|Publication number||US5159212 A|
|Application number||US 07/545,728|
|Publication date||Oct 27, 1992|
|Filing date||Jun 29, 1990|
|Priority date||Jun 30, 1989|
|Also published as||CA2020128A1, CA2020128C, DE69009864D1, DE69009864T2, EP0405353A1, EP0405353B1|
|Publication number||07545728, 545728, US 5159212 A, US 5159212A, US-A-5159212, US5159212 A, US5159212A|
|Inventors||Jean-Marie Beaufils, Joseph Sammut|
|Original Assignee||Alcatel Cit|
|Export Citation||BiBTeX, EndNote, RefMan|
|Patent Citations (6), Referenced by (2), Classifications (9), Legal Events (4)|
|External Links: USPTO, USPTO Assignment, Espacenet|
The present invention relates to a device for protecting a digital signal transmission system in the case of failure affecting items of equipment that make up part of this system.
The invention particularly applies to a system for transmitting digital signals between an item of interrogating equipment and "n" items of responding terminal equipment in which at least the responses to such interrogations are carried over a transmission support that is common to the "n" items of responding terminal equipment.
Such a configuration is for example encountered where digital signals are transmitted between an interrogating item of terminal equipment and "n" responding items of terminal equipment that take the form of circuit boards grouped together in the same chassis or sub-assembly in order to constitute a complex functional assembly such as a digital signal multiplexing-demultiplexing unit, such transmission being typically employed for the purposes of centralizing, using an interrogating equipment board, alarm data relating to certain functional failures in the responding equipment boards.
Such equipment boards include logic circuits requiring to be powered by a source of direct current in order to operate, and a fuse is generally provided on each board, the fuse being designed to cut off the power supply when such boards are exposed to a risk of a deterioration as a result, for example, of excess voltage or excess current being present. The failure condition that was discussed above corresponds to this cutting off of the power supply.
Depending of the technology employed in the logic circuits used in such equipment, a problem can now occur. In effect, when such logic circuits are implemented in certain technologies, such as the HCMOS technology, which it is particularly useful to employ by virtue of the low power consumption of such circuits and their moderate cost, they can, in the absence of actual power to their terminals, continue to be powered by the digital signals that are applied thereto for processing, this latch-up type phenomenon being referred to by the name of "self-powering".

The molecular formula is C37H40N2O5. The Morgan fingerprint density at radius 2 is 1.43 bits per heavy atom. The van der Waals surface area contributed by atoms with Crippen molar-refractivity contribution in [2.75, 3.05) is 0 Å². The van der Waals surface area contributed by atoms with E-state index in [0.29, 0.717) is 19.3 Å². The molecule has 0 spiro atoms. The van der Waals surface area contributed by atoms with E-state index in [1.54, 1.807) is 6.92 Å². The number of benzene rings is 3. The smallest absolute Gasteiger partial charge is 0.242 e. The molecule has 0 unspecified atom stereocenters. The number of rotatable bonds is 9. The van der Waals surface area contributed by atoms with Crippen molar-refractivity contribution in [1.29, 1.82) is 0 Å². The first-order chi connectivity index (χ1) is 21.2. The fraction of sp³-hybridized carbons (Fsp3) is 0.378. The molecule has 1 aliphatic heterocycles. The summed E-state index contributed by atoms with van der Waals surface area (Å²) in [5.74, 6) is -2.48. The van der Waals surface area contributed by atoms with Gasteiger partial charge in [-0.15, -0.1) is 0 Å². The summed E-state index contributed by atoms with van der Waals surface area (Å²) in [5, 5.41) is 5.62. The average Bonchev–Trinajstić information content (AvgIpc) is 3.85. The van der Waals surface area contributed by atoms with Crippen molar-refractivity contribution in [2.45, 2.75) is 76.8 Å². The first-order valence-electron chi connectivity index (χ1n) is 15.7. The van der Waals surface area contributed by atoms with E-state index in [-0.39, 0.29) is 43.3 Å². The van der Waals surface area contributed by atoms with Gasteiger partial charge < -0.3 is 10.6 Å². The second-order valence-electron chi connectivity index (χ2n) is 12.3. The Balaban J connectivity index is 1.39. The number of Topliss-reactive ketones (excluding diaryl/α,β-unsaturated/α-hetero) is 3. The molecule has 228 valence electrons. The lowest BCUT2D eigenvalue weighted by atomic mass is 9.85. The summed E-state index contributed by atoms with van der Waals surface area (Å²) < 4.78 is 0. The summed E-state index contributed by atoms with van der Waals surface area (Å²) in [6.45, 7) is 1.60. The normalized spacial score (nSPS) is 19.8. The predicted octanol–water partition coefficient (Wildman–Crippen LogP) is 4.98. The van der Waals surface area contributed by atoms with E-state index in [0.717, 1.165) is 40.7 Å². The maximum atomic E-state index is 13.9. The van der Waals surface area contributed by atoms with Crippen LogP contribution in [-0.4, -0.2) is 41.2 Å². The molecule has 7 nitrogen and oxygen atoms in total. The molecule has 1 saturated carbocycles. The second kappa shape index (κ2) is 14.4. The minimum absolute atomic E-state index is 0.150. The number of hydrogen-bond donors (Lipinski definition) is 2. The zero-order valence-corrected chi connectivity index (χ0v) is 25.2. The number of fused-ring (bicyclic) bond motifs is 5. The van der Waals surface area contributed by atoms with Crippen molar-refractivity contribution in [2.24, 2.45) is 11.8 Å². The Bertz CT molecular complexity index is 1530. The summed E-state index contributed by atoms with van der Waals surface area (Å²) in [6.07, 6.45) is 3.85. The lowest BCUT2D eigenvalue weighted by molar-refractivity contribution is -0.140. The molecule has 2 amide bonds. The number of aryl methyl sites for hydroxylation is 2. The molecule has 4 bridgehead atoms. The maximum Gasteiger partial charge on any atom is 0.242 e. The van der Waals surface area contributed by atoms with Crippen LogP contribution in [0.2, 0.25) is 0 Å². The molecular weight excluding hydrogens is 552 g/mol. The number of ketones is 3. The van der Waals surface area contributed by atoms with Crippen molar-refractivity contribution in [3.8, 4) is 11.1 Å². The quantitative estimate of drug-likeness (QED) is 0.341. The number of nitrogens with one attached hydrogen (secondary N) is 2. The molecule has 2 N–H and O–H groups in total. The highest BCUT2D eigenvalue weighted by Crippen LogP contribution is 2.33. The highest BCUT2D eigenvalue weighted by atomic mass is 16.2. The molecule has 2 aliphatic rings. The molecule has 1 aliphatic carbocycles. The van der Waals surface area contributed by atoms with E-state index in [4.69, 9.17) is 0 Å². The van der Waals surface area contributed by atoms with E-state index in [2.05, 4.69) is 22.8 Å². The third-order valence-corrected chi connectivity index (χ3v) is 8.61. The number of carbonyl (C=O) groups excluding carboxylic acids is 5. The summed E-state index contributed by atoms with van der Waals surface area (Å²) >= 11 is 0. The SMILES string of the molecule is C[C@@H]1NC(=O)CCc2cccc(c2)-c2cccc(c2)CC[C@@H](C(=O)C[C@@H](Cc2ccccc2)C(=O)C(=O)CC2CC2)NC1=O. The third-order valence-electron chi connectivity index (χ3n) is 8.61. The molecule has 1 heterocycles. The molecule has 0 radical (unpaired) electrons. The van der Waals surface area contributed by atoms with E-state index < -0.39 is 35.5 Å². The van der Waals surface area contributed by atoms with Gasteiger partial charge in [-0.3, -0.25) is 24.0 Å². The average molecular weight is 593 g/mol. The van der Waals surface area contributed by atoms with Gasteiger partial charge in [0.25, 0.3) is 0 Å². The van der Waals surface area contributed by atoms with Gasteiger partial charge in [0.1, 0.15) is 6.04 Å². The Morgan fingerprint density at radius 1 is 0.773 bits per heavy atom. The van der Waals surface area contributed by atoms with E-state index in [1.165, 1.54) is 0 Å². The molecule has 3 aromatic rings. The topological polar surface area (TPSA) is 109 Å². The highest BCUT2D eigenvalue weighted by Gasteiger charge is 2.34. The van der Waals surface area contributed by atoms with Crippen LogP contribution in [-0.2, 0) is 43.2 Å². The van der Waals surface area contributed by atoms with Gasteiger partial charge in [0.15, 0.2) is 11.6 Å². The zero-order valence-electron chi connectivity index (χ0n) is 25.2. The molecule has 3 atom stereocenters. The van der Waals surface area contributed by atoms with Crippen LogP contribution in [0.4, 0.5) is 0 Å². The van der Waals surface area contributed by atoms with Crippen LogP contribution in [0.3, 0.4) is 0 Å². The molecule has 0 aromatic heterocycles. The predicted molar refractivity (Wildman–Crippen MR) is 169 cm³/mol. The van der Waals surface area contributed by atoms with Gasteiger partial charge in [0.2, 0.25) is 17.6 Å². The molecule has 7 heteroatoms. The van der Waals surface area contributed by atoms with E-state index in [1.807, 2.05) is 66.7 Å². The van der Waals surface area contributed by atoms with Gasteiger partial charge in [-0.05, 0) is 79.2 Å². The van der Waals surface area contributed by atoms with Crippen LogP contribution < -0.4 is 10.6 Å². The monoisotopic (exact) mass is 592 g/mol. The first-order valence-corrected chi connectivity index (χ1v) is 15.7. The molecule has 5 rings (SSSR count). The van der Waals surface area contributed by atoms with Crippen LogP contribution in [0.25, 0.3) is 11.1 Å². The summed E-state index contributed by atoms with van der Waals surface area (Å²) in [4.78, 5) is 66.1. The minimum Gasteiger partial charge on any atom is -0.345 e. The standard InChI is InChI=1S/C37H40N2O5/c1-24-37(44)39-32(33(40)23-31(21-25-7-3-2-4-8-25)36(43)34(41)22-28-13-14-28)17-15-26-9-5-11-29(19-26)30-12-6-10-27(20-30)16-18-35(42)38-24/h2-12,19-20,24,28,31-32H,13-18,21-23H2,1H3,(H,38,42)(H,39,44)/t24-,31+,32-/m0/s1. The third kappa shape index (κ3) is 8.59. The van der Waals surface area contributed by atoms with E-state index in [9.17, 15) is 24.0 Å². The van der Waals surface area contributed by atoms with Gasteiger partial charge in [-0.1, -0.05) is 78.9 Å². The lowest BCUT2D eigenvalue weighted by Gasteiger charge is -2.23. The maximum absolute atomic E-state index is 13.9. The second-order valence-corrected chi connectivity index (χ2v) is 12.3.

In a configuration such as the one described above that includes a common transmission support, this self-powering phenomenon can lead to serious disturbances which can even go as far as deterioration of the circuits. In effect, there is then the danger of having simultaneous responses on the common transmission support from several responding items of equipment, either of direct origin because of a failure involving certain ones of them or, indirectly as a result of a failure that involves the interrogating item of equipment which may then simultaneously interrogate several items of responding equipment.
The present invention sets out to provide a protection device enabling a solution to be found to this problem. In accordance with the invention, a protection device for a digital signal transmission system is essentially characterized in that it includes, in at least one of the items of terminal equipment of this system, a logic circuit providing, should the power supply to the logic circuits constituting this equipment be cut off, setting of the output of this equipment to the high impedance state or to a determined potential.